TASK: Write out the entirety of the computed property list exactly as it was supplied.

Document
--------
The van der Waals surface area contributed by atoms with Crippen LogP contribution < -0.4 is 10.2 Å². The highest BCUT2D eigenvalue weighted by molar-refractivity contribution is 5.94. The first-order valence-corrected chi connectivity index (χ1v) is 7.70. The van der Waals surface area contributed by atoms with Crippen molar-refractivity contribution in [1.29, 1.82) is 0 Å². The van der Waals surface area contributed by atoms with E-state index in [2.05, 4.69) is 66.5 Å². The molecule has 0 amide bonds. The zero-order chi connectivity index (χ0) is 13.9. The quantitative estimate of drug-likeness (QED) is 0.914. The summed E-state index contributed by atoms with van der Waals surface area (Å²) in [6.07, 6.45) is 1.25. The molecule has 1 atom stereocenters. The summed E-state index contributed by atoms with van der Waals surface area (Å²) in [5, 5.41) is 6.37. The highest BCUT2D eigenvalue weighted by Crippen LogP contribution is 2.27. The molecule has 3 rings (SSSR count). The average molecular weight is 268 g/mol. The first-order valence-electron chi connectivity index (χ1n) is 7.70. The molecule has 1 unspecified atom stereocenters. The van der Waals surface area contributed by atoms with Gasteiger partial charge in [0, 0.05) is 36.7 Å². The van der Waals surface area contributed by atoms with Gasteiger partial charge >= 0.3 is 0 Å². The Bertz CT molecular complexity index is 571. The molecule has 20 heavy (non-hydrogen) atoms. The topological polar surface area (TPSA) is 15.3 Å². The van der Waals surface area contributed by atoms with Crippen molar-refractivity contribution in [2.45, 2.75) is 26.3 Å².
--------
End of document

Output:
The van der Waals surface area contributed by atoms with Crippen LogP contribution < -0.4 is 10.2 Å². The highest BCUT2D eigenvalue weighted by molar-refractivity contribution is 5.94. The first-order valence-corrected chi connectivity index (χ1v) is 7.70. The van der Waals surface area contributed by atoms with Crippen molar-refractivity contribution in [1.29, 1.82) is 0 Å². The van der Waals surface area contributed by atoms with E-state index in [2.05, 4.69) is 66.5 Å². The molecule has 0 amide bonds. The zero-order chi connectivity index (χ0) is 13.9. The quantitative estimate of drug-likeness (QED) is 0.914. The summed E-state index contributed by atoms with van der Waals surface area (Å²) in [6.07, 6.45) is 1.25. The molecule has 1 atom stereocenters. The summed E-state index contributed by atoms with van der Waals surface area (Å²) in [5, 5.41) is 6.37. The highest BCUT2D eigenvalue weighted by Crippen LogP contribution is 2.27. The molecule has 3 rings (SSSR count). The average molecular weight is 268 g/mol. The first-order valence-electron chi connectivity index (χ1n) is 7.70. The molecule has 1 unspecified atom stereocenters. The van der Waals surface area contributed by atoms with Gasteiger partial charge in [0, 0.05) is 36.7 Å². The van der Waals surface area contributed by atoms with Gasteiger partial charge >= 0.3 is 0 Å². The Bertz CT molecular complexity index is 571. The molecule has 20 heavy (non-hydrogen) atoms. The topological polar surface area (TPSA) is 15.3 Å². The van der Waals surface area contributed by atoms with Crippen molar-refractivity contribution in [2.45, 2.75) is 26.3 Å².